I started dieting on May 15, 2020. Welcome to day 63 of my weight loss journey. I started the Beck Diet by Dr. Judith S. Beck on day 45. I skipped ahead and am now on day 29. Yesterday, I signed up to share my stories on Vocal. If you like my blogs, send me a tip.
Rest in peace, Daddy.
I’m up late doing some research. I forgot all about dieting. I have two days off to get this project worked out that came to me last tonight. I’ve been searching on copyright laws and it appears that since I am my Dad’s sole heir, and he left no other will, I have inherited his greatest treasure – all of his creative works including his almost twenty books.
A few weeks ago, someone submitted a speaker request at one of my Dad’s websites. Since I moderated his contacts, I had to give the sad news that my dad passed away silently on March 4, 2019. Also, other people are still going to his website (the stats keep going up) and some people want to buy his books.
My Dad was a deep thinker who wrote profusely just like I do. I learned from him to be a word connoisseur. He did not have a college degree, but he was extremely well-read and in a vast number of topics. He could communicate on just about any subject. This is the last video that I ever saw of my Dad.
He had a decades long vision of opening a training center for youths and adults to teach them about manhood and womanhood. I was his webmaster. I also created many of his graphics like the one below created for his bestseller – used in the juvenile justice system in Georgia. Juveniles were required to take a course taught by my Dad…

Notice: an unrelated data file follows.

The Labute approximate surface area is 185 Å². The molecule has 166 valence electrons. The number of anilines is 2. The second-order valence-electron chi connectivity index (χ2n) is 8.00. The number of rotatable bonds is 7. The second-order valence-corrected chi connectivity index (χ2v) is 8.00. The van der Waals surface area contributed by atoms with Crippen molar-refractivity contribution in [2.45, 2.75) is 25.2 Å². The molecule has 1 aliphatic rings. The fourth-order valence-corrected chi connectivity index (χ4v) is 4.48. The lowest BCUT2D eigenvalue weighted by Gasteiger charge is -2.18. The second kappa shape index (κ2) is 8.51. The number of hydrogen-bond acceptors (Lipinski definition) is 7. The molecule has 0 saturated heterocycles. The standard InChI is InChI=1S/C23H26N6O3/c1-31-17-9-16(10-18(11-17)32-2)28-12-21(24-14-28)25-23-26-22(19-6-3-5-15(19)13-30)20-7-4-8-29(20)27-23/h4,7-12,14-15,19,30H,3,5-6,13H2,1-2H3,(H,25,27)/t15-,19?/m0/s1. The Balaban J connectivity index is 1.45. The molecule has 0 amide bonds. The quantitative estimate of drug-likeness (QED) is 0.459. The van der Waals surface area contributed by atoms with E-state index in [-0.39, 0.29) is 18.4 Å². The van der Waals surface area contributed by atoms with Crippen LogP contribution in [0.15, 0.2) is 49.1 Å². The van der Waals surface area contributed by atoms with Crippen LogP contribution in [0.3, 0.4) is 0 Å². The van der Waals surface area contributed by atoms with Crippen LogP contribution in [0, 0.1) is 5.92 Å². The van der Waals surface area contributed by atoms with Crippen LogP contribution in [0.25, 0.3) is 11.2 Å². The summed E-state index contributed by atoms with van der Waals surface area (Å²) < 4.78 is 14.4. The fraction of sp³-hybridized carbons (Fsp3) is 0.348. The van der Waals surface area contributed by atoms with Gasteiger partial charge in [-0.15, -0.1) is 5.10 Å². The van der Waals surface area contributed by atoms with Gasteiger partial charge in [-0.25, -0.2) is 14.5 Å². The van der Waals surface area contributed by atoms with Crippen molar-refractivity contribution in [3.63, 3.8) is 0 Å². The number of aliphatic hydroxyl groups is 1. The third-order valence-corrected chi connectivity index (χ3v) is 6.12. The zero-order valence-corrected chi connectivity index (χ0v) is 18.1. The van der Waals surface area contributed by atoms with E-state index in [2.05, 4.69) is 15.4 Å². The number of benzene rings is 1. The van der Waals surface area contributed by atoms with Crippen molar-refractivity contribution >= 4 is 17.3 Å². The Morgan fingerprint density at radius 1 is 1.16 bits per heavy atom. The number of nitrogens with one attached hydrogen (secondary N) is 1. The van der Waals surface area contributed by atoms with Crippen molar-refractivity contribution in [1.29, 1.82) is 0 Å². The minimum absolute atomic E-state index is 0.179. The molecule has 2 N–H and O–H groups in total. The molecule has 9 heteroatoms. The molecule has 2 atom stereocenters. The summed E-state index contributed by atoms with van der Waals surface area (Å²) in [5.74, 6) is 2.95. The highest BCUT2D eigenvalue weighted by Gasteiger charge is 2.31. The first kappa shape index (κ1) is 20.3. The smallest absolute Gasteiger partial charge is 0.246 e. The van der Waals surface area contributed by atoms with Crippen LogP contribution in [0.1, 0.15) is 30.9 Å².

…and this one that he liked so much, he changed it to his official digital business card…
…and some blog posts. Here is something I wrote for him in 2014:
In order to help male youths find alternatives to life in the streets, substance abuse, and delinquent behavior, it is the responsibility of every man to develop his manhood. Many males turn to gangs and other counterproductive recreations because they do not find at home, in schools, or in the faith community, the love, support, and constructive opportunities that they need to be fulfilled and maintain and a positive course of action and a thought process that is conducive to progress.
Men who are mature in their manhood (and maturity is not necessarily equivalent to age) need to make time to offer guidance, counseling, love, and training in manhood and behavior modification, to all males as early as possible before they are in a crisis mode. In fact, this is a key to ending generational crime cycles that plague many inner cities today. Unfortunately, many interventions for our young brothers are not started until they have gone so far past center, that those who would reach out to them feel that it is too late. It is not too late. We must try. When we allow a male to go astray without any effort to recall him, it is not only he who feels abandoned. Other males see what is happening to their brother and also feel daunted and unloved. This should not be named among us.